According to public speaking expert Steve Corney, the reasons people struggle with making their voice heard are not as simple as we think:
“The world we live in today is so different, for a number of reasons to the world 20 or 30 years ago. We have become black and white. In attempt to play it safe and make sure that we don’t overstep the mark and shine we have made an unconscious choice as a society to play it safe and choose grey. In grey land there is no fear of being judged, no fear of failure, or your message not hitting the mark. The problem is grey is not memorable, grey is not authentic and grey is not us!
We need to accept that in order to be unique, to be ourselves we need to inject our personality in what we say. We have to believe in what we say as be so passionate about it, it becomes impossible not to sit up and pay attention. The world has become a competitive place and like paper beats rock someone who is willing to invest the time and effort into making their presentation skills amazing will win every time!”
The risks of not being able to speak confidently are well documented: public speaking tends to be a very public affair! You don’t have to look far for some examples of when it goes wrong. It’s no wonder we’re harbouring a reluctance to converse face to face in an open forum.
Deciding to improve on something we feel we should be able to do naturally, makes the challenge of self-improvement all the more tricky. Public speaking falls into this category. Many people describe the same difficulties when learning to meditate and having to focus on active breathing. Not only that, but if it’s something we are uncomfortable with – opportunities to improve can be easily avoided… the evolution of communication means that more and more we are avoiding face to face encounters and replacing them with emails, phone calls, social media and PowerPoint presentations.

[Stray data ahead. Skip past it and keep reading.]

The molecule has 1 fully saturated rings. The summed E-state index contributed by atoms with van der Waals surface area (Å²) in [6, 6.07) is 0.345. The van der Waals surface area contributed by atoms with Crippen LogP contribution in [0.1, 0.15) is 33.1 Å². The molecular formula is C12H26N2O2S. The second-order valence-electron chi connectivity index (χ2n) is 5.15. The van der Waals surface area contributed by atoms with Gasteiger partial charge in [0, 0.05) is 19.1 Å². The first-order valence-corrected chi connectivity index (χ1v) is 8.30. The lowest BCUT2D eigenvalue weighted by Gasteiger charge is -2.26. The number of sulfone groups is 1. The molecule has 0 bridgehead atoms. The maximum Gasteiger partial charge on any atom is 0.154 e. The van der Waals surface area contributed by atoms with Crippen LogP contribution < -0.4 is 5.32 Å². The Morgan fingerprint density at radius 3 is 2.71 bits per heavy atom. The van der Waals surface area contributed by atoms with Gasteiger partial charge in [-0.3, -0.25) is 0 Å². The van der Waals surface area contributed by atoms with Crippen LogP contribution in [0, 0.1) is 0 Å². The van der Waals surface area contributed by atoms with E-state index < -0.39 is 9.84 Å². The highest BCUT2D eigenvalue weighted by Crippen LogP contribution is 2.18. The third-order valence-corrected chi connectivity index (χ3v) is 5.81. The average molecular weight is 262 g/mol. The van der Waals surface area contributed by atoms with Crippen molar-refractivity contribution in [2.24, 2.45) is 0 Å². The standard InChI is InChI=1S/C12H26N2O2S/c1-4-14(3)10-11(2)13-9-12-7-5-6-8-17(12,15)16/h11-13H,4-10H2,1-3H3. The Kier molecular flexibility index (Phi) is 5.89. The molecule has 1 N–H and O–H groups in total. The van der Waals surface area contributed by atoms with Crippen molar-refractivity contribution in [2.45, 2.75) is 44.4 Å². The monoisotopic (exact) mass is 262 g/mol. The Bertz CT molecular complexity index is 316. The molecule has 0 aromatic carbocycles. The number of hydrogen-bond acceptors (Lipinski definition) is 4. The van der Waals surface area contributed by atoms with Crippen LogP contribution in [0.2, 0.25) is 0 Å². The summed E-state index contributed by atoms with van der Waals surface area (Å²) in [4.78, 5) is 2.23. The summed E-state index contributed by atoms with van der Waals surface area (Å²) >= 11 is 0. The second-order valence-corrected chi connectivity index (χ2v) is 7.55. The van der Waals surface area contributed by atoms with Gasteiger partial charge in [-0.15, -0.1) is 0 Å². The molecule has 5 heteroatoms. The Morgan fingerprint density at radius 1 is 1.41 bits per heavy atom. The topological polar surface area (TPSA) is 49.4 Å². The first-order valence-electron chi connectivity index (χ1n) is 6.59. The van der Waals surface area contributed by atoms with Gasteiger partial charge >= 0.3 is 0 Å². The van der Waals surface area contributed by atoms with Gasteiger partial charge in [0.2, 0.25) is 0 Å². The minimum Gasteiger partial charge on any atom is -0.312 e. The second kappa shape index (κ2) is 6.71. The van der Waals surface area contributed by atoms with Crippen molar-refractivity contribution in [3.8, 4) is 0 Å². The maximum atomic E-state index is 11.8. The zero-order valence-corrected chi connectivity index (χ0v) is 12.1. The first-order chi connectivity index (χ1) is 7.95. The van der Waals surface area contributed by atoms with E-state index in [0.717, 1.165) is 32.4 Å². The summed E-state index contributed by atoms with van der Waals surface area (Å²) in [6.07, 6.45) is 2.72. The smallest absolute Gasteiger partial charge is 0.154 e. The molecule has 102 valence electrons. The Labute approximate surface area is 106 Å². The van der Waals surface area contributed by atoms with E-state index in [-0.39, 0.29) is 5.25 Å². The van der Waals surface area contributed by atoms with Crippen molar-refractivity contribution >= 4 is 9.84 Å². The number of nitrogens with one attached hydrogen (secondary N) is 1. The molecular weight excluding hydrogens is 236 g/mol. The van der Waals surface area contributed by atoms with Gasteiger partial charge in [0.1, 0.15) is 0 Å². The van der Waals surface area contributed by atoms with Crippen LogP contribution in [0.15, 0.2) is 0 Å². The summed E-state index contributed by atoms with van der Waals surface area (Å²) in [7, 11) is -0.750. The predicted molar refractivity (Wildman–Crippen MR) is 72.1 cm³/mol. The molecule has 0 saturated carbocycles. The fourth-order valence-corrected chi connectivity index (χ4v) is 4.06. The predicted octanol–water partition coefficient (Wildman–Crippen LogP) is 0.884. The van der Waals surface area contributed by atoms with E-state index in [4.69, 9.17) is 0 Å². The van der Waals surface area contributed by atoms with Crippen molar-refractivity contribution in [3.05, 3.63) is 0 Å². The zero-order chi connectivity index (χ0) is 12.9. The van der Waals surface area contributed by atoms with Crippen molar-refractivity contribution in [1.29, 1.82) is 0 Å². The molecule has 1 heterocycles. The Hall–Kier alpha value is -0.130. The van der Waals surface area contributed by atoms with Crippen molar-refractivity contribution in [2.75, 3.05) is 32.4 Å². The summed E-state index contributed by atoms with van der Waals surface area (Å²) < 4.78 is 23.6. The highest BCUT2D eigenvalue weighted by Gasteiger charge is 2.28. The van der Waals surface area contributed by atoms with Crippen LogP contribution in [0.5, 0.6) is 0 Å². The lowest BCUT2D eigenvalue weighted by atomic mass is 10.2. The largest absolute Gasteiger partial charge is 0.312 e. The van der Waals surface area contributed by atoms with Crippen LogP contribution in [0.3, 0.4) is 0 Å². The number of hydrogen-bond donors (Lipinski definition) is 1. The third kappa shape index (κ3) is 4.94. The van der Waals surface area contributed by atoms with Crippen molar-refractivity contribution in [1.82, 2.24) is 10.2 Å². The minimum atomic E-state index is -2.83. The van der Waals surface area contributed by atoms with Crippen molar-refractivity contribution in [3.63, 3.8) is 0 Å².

The infographic below (kindly created by Cisco with data from The Economist Intelligence Unit) illustrates the ‘Power of in Person’ – enough to make you think twice about choosing email every time.
Our most powerful evolutionary trait is being stretched – it needs to fit increasingly wide social circles, compete with digital media and set us apart in the ever competitive business world. If we want to keep face to face communication alive, we need to hone our skills just as we would on the footy field.